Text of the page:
St. Benedict has gotten some good press recently. Conservative columnist Rod Dreher published The Benedict Option (March 2017) arguing that Christians ought to segregate themselves from modern society in order to live out our Christian calling away from the corrupting influence of liberalism. Dreher’s thesis harkens back to Benedict of Nursia’s monastic rule and the intentional and cloistered Benedictine communities he founded.
Jerusalem Jackson Greer discovered another ‘Benedict Option.’ In At Home in this Life, Greer describes how she dreamed of moving with her family to the country, so she and her husband could impart to their children the virtues of hard work and life on the land and mutual life. Unfortunately, their house in town didn’t sell, and as she listened to God’s voice, and the rule of St. Benedict, she heard the call to stay put where she was. Benedict’s call to stability (not moving from where you are planted) resounded louder than the call to withdraw. Greer was called to stay.
Greer’s book is one part memoir, one part DIY manual for life on the homestead, and one part spiritual disciplines guidebook. Greer shares honestly about her hunger for a deeper spiritual life, how Benedictine spirituality has shapes her practice, and the ways she has learned to embody Christian spirituality in everyday life (not that this is always easy). She takes us on a journey from her angsty desire to be somewhere else (e.g. a country farm), toward learning how to embody Benedictine virtues of humility, hard work and hospitality in ordinary life. She describes what she’s learned from the practices of stability, stewardship, silence, stillness, prayer, Sabbath, manual labor, mutual support, humility and hospitality, and along the way she gives us tips for painting walls, making laundry soap, patching sweaters with doilies, crafting prayer flags, starting worm farms and gardening, cooking (together), hospitality, and organizing garage sale fundraisers.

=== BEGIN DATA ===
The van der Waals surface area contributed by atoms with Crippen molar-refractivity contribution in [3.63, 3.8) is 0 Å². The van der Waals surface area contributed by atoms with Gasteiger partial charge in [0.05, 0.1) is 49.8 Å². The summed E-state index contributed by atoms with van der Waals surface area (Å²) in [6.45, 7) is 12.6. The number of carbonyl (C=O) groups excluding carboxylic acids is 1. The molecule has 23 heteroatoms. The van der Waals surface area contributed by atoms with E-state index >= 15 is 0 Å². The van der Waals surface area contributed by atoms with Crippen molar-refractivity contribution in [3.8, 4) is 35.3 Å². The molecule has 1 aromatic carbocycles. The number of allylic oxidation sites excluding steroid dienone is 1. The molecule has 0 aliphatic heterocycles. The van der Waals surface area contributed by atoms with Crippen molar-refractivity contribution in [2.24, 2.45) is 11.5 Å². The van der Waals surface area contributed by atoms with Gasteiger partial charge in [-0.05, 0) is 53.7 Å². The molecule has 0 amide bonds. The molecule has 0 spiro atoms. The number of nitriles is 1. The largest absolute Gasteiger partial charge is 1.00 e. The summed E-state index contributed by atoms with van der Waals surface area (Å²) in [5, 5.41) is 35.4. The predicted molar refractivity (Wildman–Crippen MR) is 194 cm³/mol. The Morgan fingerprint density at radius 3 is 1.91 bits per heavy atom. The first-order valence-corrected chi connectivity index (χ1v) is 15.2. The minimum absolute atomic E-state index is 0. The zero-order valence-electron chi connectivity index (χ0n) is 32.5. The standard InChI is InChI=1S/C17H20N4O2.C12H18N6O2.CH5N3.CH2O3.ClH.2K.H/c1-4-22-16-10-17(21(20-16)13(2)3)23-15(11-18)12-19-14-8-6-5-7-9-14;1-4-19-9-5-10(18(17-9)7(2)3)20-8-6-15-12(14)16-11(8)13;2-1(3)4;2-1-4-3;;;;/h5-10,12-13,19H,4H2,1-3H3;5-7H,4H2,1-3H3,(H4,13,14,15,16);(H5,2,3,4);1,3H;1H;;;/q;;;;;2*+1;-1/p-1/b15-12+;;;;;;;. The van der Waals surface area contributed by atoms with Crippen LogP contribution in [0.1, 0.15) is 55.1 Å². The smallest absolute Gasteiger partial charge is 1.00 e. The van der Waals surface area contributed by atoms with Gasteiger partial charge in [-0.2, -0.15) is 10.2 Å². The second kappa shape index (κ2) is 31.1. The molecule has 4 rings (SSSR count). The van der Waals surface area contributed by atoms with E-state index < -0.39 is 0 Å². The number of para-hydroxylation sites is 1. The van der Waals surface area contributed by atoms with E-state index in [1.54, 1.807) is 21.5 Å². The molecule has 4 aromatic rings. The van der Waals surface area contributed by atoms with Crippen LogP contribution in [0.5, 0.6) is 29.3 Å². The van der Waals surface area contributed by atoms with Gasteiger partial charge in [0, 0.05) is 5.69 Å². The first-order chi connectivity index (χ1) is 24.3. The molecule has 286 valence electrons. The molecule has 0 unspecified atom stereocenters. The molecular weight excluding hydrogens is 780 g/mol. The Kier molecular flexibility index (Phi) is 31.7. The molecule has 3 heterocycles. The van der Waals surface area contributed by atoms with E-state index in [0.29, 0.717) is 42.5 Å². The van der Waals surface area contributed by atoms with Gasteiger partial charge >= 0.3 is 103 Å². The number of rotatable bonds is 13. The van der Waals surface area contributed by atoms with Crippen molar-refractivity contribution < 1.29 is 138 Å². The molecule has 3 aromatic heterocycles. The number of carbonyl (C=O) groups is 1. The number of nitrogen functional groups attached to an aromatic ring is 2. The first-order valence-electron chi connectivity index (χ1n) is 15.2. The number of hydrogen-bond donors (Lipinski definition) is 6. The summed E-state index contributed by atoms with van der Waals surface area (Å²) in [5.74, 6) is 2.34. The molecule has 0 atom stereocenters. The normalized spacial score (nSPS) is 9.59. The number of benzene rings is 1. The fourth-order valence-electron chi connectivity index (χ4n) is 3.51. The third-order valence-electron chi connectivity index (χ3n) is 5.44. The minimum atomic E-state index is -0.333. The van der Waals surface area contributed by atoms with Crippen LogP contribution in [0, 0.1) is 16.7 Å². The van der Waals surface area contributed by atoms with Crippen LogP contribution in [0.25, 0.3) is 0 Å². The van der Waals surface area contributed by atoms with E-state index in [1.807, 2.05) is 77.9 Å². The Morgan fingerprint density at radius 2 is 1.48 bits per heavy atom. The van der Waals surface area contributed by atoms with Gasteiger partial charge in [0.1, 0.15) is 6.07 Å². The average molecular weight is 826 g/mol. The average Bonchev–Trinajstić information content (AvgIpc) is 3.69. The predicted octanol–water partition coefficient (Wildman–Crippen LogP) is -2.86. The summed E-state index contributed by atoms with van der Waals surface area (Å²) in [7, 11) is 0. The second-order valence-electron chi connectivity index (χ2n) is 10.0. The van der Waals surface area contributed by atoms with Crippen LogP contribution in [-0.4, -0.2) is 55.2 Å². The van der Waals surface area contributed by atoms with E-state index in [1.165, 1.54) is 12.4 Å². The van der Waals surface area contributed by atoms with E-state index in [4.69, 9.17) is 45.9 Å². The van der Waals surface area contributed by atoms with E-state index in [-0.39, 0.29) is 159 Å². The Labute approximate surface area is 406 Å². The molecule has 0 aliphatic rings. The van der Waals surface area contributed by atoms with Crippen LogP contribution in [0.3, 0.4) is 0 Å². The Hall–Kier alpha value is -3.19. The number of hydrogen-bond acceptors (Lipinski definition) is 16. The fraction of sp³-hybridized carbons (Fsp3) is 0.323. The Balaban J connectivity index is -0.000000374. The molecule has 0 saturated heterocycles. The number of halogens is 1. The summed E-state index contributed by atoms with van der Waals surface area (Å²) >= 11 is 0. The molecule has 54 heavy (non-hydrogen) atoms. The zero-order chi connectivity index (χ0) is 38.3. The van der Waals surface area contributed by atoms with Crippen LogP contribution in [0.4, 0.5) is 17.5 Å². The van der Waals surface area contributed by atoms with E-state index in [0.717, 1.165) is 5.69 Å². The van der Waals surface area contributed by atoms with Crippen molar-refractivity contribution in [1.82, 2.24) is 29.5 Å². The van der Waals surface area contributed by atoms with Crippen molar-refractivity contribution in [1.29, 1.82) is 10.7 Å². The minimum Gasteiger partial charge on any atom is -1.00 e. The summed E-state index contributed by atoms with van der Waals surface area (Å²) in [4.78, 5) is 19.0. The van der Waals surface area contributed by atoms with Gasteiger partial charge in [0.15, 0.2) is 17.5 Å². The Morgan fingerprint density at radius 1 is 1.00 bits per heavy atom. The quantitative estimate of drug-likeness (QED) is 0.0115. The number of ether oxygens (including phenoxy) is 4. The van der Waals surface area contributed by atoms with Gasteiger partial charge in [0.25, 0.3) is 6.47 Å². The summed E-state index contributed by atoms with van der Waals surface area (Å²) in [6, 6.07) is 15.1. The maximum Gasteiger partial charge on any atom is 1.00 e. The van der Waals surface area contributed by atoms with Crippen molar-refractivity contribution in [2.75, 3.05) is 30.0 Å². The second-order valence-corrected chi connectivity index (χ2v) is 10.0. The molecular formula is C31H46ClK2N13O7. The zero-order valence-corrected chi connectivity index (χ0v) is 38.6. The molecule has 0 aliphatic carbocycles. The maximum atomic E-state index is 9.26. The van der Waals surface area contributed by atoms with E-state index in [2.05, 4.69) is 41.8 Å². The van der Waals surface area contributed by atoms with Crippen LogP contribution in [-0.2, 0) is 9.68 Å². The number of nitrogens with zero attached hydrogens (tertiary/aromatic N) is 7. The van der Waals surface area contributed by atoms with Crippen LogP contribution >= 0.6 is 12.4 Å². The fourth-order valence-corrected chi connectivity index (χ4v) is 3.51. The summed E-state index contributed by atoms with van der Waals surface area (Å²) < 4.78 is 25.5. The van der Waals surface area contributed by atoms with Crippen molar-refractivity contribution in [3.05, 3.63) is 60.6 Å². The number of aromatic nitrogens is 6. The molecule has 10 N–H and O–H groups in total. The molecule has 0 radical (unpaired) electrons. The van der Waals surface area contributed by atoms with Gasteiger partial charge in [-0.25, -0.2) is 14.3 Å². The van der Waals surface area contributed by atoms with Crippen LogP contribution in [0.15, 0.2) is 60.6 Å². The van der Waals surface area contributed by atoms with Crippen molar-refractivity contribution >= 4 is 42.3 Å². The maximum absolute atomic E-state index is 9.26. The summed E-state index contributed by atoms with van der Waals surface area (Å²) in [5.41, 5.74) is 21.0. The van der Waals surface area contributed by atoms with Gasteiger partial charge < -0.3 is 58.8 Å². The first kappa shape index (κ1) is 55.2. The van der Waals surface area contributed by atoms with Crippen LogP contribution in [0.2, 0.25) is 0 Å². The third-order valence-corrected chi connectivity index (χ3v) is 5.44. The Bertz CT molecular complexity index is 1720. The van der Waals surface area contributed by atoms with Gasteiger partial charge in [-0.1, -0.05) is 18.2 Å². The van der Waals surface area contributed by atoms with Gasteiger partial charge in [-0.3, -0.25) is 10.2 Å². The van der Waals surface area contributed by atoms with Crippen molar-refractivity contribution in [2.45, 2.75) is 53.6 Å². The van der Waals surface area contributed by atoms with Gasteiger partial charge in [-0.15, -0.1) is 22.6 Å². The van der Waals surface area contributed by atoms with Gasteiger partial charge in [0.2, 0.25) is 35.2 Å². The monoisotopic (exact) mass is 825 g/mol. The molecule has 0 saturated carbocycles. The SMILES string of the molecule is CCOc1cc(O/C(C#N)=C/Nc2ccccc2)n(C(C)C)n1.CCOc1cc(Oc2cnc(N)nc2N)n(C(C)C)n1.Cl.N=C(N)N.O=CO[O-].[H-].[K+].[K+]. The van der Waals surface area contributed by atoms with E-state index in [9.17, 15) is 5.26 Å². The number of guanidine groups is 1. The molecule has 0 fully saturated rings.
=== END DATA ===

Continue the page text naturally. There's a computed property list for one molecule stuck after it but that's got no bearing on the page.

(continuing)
Greer is a different from me. She’s from the south and loves the country. I’m a North-Westerner and am a city boy. I was drawn into Greer’s story by our mutual love for Benedictine spirituality, and the writings of people like Barbara Brown Taylor, Wendell Berry, Kathleen Norris, Joan Chittister, Dennis Okholm, etc. I enjoyed reading her story about how the wisdom of St. Benedict works out in her everyday life and the ways she’s learned from stability, silence, humility and humbleness. Her description of learning to navigate meal preparation with her husband reminded me of some culinary angst my wife and I had early in our marriage. Greer writes with insight, vulnerability and a good humor. I enjoyed this book. I give this book four stars. ★ ★★ ★
Notice of Material Connection: I received a copy of this book from Paraclete Press in exchange for my honest review.